This is a question I get asked a lot. Over the past few years I’ve taught classes on filmmaking to high school and college students, and I was also in charge of hiring interns for different action sports production companies. Many want to know what I did to get into filmmaking, and what they can do to break in.
There’s no single best way.
Is film school worth the money?
Of course it is! No, it’s a total waste; spend your tuition money making your own movie! Kevin Smith famously skipped the second half of his film school term, took his remaining tuition and a few maxed out credit cards, and made Clerks.
Are internships worth the time?
No, why the hell would want to spend all day getting coffee and sending faxes? Definitely, you learn some really valuable skills and get to work on productions and with people who you normally wouldn’t get access to.
What camera should I buy?
Oh, not that stupid question again.
Considering that there’s no one way to get into filmmaking, I’ve decided to write about how I got in, and the experiences of a few people I’ve been lucky enough to work with.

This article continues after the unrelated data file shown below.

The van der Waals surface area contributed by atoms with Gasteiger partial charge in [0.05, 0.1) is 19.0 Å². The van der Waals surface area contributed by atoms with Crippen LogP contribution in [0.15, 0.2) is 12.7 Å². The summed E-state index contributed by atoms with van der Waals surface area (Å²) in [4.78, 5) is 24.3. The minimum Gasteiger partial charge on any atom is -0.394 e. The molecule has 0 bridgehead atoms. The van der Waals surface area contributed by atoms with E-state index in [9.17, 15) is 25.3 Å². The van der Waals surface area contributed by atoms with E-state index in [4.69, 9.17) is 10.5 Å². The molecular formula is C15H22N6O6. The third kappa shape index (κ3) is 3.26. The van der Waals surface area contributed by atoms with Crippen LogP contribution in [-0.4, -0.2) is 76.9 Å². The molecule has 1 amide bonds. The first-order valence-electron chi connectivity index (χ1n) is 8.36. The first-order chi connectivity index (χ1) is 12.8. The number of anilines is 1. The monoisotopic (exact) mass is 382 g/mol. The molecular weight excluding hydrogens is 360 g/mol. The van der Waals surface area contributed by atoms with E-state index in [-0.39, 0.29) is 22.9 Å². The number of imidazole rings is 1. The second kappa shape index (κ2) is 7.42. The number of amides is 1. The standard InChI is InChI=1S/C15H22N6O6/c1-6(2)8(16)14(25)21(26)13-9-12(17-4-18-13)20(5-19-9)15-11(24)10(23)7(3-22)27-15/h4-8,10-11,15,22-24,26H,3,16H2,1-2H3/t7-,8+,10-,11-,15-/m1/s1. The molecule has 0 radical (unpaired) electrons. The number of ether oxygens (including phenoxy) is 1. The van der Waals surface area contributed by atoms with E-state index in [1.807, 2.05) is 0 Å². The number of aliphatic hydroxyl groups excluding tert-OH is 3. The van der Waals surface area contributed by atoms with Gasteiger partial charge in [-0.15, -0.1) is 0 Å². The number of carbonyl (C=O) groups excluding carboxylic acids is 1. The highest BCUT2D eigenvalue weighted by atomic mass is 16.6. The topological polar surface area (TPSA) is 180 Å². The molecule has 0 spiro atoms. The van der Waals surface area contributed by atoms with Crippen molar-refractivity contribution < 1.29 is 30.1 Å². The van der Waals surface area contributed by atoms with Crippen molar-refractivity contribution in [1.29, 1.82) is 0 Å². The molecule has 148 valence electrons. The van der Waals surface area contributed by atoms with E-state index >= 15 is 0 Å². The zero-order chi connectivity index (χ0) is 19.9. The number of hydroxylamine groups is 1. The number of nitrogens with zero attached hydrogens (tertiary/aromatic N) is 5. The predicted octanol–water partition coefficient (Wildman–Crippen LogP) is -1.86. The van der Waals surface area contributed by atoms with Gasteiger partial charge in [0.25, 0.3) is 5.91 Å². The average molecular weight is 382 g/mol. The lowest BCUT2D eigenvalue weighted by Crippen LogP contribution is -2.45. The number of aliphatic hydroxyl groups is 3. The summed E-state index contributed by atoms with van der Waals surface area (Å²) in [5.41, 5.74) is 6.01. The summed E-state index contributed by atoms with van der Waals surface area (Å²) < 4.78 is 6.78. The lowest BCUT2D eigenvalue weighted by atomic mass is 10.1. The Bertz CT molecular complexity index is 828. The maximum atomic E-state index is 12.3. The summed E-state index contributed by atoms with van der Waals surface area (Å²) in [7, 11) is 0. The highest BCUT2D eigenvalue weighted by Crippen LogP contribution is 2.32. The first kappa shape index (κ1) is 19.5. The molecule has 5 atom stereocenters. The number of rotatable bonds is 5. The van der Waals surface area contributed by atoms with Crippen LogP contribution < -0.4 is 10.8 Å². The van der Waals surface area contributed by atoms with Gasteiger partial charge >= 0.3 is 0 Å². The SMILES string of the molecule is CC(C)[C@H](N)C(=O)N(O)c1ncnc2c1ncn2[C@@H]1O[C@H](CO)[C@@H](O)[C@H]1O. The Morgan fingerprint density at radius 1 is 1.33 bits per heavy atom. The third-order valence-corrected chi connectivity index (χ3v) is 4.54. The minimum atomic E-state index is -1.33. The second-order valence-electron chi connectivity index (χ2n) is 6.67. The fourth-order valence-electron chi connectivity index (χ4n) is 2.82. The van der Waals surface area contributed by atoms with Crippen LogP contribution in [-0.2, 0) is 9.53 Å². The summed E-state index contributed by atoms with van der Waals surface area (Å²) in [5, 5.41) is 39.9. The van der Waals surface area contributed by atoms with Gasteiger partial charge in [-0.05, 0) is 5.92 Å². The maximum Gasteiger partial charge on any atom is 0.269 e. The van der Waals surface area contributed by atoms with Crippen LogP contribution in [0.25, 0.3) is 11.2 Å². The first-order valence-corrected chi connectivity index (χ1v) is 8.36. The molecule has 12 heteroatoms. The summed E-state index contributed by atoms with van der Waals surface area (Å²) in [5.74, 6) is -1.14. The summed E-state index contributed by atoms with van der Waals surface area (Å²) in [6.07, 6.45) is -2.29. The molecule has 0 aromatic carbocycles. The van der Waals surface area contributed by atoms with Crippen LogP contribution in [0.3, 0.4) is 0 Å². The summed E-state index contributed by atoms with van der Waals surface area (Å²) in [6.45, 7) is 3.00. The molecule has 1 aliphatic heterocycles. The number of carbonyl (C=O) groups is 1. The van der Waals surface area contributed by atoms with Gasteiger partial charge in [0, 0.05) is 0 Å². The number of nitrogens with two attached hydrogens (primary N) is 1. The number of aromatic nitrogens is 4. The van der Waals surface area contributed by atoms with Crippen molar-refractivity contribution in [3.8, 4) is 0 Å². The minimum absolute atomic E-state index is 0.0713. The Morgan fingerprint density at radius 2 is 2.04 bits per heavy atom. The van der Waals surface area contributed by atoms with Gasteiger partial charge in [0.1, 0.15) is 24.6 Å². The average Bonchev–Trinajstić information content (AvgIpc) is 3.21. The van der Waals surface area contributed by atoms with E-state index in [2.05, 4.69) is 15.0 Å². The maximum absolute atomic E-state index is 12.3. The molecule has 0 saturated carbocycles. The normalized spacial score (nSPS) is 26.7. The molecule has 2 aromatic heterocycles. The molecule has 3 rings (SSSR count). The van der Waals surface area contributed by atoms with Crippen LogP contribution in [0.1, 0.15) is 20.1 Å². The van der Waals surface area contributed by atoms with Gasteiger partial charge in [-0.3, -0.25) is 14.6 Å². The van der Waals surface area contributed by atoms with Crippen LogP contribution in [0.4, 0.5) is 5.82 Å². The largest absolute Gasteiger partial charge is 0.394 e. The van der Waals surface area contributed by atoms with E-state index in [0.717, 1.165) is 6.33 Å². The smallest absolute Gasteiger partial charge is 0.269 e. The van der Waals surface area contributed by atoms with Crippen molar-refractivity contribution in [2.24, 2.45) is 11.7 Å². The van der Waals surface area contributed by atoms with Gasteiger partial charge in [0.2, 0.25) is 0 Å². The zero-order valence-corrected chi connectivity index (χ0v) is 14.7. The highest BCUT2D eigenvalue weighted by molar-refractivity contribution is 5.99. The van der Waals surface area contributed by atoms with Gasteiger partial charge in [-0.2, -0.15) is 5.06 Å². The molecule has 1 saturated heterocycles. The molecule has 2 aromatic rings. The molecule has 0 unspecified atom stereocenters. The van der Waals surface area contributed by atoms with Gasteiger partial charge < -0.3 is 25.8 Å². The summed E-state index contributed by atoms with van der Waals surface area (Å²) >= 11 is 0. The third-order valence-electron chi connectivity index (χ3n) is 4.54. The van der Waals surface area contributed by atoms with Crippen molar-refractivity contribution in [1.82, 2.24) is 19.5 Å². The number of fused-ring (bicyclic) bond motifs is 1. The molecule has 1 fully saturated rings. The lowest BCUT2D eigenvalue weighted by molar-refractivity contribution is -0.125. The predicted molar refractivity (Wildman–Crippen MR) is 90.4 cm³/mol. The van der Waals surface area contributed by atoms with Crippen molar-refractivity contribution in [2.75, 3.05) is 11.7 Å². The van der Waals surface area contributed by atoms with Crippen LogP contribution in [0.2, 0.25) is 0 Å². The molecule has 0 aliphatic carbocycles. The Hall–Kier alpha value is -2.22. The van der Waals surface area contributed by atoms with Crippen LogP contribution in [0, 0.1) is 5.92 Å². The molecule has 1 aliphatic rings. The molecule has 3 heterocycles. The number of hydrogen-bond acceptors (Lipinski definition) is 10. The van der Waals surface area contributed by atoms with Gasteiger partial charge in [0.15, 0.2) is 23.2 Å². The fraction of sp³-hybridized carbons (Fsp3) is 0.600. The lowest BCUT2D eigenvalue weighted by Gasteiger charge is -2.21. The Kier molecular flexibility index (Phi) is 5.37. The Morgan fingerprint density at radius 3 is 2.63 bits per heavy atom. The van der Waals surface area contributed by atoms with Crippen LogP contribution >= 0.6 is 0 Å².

In grade school and through high school, I would make movies and TV shows with my friends. I would take my parent’s camcorder and record us riding bikes and wakeboarding; we would make stupid movies with no plot, and we did horrible Wayne’s World-style TV shows in my basement. I’ve screened some of them since and they’re just painful to watch now. But we had a blast. I always knew I was going to make movies. Around the age of 12, I bought a Laserdisc player because a local movie and video game store rented Laserdiscs. I could watch movies in widescreen (whoa, Cinemascope at 250 pixels high!) and listen to commentary tracks by the filmmakers. This was many years before DVDs and the concept of the DVD Extra. At a young age, this did more for me as a budding filmmaker than anything else. I spent many Friday nights in my basement watching movies (I’m still socially awkward as a result).
I went to the University of Wisconsin – Madison, which had a film program. One thing that always dogged me was a need to have a backup plan. It had been drilled into me early on that making movies was fun, and therefore not a way to have a successful career. Jobs and careers are work and are not supposed to be fun. The guidance counselor assigned to me in high school was this way. She said I was wasting my time and should just go to an engineering school because that’s what my strengths were in their standardized tests.